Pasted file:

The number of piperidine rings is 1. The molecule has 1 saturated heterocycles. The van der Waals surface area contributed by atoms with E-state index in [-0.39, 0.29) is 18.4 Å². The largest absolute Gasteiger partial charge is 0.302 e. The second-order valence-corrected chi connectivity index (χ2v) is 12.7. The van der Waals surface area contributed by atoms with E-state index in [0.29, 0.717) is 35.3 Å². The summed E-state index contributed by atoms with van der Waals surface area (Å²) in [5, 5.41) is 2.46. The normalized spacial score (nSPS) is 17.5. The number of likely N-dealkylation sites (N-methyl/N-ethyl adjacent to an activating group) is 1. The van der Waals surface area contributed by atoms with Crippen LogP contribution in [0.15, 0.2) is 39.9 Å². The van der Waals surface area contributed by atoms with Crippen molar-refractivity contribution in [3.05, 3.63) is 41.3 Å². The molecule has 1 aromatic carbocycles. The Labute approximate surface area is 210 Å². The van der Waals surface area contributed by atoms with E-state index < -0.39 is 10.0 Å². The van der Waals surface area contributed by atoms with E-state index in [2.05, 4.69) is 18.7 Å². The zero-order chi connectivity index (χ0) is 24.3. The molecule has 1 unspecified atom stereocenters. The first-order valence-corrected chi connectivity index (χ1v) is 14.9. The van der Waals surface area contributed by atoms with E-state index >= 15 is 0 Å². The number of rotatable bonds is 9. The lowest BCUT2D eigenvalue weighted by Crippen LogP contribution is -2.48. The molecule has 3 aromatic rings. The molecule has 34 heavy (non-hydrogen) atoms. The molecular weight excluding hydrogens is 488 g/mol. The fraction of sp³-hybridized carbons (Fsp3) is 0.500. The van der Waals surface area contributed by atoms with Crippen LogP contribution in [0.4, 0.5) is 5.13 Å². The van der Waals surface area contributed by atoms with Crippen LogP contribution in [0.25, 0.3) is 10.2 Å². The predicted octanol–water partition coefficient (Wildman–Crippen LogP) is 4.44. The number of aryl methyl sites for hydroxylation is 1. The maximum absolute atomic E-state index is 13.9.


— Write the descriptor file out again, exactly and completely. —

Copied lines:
The number of piperidine rings is 1. The molecule has 1 saturated heterocycles. The van der Waals surface area contributed by atoms with E-state index in [-0.39, 0.29) is 18.4 Å². The largest absolute Gasteiger partial charge is 0.302 e. The second-order valence-corrected chi connectivity index (χ2v) is 12.7. The van der Waals surface area contributed by atoms with E-state index in [0.29, 0.717) is 35.3 Å². The summed E-state index contributed by atoms with van der Waals surface area (Å²) in [5, 5.41) is 2.46. The normalized spacial score (nSPS) is 17.5. The number of likely N-dealkylation sites (N-methyl/N-ethyl adjacent to an activating group) is 1. The van der Waals surface area contributed by atoms with Crippen LogP contribution in [0.15, 0.2) is 39.9 Å². The van der Waals surface area contributed by atoms with Crippen molar-refractivity contribution in [3.05, 3.63) is 41.3 Å². The molecule has 1 aromatic carbocycles. The Labute approximate surface area is 210 Å². The van der Waals surface area contributed by atoms with E-state index < -0.39 is 10.0 Å². The van der Waals surface area contributed by atoms with E-state index in [2.05, 4.69) is 18.7 Å². The zero-order chi connectivity index (χ0) is 24.3. The molecule has 1 unspecified atom stereocenters. The first-order valence-corrected chi connectivity index (χ1v) is 14.9. The van der Waals surface area contributed by atoms with E-state index >= 15 is 0 Å². The number of rotatable bonds is 9. The lowest BCUT2D eigenvalue weighted by Crippen LogP contribution is -2.48. The molecule has 3 aromatic rings. The molecule has 34 heavy (non-hydrogen) atoms. The molecular weight excluding hydrogens is 488 g/mol. The fraction of sp³-hybridized carbons (Fsp3) is 0.500. The van der Waals surface area contributed by atoms with Crippen LogP contribution in [0.4, 0.5) is 5.13 Å². The van der Waals surface area contributed by atoms with Crippen LogP contribution in [0.25, 0.3) is 10.2 Å². The predicted octanol–water partition coefficient (Wildman–Crippen LogP) is 4.44. The number of aryl methyl sites for hydroxylation is 1. The maximum absolute atomic E-state index is 13.9.